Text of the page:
Another issue in play is that children with disabilities are often not included in emergency planning or training, which could increase their level of vulnerability when away from their parents. A case study of children with disabilities who experienced the 2010 Canterbury earthquakes found they had overall good understanding of potential hazards as well as actively participated in emergency preparedness. Although increased attention is being directed toward the disaster experiences of people with disabilities, evidenced-based interventions that include children with disabilities remain extremely limited.

Children are heavily reliant on family members and care providers to plan for evacuation, and children with disabilities or special health care needs are doubly so. Additional resources and response efforts that recognize the needs of CSHCN and their families, such as Paul and his mother, can help mitigate the stress experienced by these families during evacuation and sheltering.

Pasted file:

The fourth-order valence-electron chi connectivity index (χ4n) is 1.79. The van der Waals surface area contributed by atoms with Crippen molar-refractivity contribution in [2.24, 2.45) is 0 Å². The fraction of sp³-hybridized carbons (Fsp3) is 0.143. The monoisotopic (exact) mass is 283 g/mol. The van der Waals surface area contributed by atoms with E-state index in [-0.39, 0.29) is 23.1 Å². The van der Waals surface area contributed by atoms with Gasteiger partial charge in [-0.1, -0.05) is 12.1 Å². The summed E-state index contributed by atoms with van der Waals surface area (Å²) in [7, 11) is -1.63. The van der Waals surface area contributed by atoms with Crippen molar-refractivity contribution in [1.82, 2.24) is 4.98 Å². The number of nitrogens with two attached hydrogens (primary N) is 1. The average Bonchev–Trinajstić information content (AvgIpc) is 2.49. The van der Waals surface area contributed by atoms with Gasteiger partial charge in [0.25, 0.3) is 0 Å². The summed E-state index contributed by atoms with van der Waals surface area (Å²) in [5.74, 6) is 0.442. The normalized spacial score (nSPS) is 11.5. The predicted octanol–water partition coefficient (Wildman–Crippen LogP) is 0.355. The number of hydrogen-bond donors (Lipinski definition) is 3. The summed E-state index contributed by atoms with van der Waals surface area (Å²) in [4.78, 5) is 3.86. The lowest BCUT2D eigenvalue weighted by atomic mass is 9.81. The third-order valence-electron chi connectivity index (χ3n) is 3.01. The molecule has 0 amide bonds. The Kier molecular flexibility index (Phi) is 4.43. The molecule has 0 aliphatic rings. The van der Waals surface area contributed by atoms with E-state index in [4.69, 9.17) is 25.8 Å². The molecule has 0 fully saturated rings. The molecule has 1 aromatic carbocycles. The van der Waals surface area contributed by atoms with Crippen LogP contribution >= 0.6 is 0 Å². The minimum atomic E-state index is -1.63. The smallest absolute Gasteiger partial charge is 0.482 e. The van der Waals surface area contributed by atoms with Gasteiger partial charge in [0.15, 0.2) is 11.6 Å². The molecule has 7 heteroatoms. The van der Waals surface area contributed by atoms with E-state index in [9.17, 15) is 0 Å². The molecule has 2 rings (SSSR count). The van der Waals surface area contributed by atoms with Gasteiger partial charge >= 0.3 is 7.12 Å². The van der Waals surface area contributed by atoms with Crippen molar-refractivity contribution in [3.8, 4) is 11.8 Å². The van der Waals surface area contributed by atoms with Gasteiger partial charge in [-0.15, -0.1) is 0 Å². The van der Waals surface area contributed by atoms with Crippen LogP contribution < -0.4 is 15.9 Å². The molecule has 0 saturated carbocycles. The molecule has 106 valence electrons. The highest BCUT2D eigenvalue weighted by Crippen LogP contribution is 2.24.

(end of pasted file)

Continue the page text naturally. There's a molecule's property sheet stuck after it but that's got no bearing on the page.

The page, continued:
This article originally appeared in the Research Counts Children and Disasters Special Collection series on June 14, 2019. This is an updated version.

Suggested Tools

Emergency Information Form for Children with Special Healthcare Needs
American College of Emergency Physicians

Patient-specific emergency information form for children with special healthcare needs.

Emergency Kit Checklist for Families with Children and Youth with Special Healthcare Needs
Centers for Disease Control and Prevention

Checklist of items to include in an emergency kit for families with children and youth with special healthcare needs.

Getting To Outcomes Guide for Community Emergency Preparedness
RAND and University of California Los Angeles Center for Public Health and Disasters

Comprehensive guide to implementing evidence-based public health interventions in emergency preparedness.

For a list of all the tools included in this special collection, visit the Mass Sheltering Tool Index. A list of further readings are also available.